When Secular Jewish Women Wear Long Skirts, Confusion Ensues

Sometimes a maxi skirt is just a maxi skirt.

Over at The Cut, Lilit Marcus describes a very specific fashion and identity conundrum: because she’s got a “Hebrew name” and is “drawn to things that might get defined as conservative — below-the-knee dresses, cardigans buttoned all the way up, tights in nearly every color of the rainbow, and especially those tissue-thin turtlenecks from J.Crew,” she goes through life frum until proven otherwise. She opens with an anecdote of a colleague mistakenly assuming she was observant, but explains that there’s another explanation for her attire:

Rather than dressing according to religious guidelines, I’m thinking about comfort and practicality — as an inveterate klutz, I need something I can fall down in without anyone knowing what color underwear I have on that day. It’s also nice to know I can take my sweater off in the middle of an open newsroom and not have to worry about readjusting my boobs. Maybe opting to aggressively cover up means that I’m frumpy — but if the president of the United States “hates frumpy women,” I’m more than happy to stay off of his radar.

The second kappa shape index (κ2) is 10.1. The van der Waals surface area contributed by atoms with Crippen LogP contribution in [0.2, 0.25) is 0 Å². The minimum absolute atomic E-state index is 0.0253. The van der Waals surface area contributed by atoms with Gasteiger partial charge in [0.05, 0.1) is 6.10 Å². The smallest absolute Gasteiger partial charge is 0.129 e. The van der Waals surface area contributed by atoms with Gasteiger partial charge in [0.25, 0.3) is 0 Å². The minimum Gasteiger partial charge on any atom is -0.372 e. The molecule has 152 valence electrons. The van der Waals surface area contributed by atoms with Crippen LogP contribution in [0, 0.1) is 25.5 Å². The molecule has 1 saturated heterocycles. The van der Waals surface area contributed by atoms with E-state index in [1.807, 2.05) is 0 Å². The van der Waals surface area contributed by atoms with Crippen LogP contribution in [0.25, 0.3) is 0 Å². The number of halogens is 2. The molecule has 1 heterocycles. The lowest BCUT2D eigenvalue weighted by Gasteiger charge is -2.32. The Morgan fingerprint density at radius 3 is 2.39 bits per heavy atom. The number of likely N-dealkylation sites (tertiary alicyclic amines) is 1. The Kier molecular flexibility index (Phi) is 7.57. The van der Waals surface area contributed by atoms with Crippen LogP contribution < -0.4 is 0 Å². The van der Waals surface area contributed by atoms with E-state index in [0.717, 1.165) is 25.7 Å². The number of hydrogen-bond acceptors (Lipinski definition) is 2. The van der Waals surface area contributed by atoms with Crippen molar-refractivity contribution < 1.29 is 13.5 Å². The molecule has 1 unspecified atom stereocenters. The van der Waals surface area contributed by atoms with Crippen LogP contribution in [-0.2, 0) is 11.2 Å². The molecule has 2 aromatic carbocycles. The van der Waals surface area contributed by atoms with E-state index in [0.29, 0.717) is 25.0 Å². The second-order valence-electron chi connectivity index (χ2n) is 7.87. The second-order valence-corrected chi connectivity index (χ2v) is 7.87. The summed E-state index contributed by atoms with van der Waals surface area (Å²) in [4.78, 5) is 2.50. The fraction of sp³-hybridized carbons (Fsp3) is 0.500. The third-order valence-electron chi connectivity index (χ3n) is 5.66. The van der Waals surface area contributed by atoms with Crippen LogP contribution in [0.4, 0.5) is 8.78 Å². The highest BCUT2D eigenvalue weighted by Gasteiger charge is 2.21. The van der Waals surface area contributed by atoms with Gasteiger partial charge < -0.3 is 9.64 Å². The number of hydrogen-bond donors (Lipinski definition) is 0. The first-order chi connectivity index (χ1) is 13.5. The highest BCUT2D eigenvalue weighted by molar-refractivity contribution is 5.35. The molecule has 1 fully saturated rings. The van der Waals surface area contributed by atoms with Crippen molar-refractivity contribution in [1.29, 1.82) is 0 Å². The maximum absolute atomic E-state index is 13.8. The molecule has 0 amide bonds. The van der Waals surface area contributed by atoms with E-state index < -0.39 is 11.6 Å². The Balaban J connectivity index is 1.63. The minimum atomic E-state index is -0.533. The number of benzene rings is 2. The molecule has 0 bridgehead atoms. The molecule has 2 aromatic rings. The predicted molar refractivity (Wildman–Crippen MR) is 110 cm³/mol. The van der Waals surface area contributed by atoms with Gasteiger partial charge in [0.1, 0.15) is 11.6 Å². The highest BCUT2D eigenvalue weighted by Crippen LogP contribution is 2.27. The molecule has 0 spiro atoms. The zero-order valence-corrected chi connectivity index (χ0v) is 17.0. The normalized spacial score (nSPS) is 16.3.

The phenomenon of long skirts making secular Jewish women read as Orthodox is not unique to Marcus. It’s one I can speak to from personal and anecdotal experience. (It’s internalized at this point — I wore a long, loose jumpsuit with a turtleneck today, and even I wondered about my own level of religiosity when I caught my reflection.) See also: Emily Barton’s great essay on inadvertently passing as Hasidic in Williamsburg. It is, I suspect, a thing.

Phoebe Maltz Bovy edits the Sisterhood, and can be reached at bovy@forward.com. She is the author of “The Perils Of ‘Privilege’”, from St. Martin’s Press. Follow her on Twitter, @tweetertation

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When Secular Jewish Women Wear Long Skirts, Confusion Ensues

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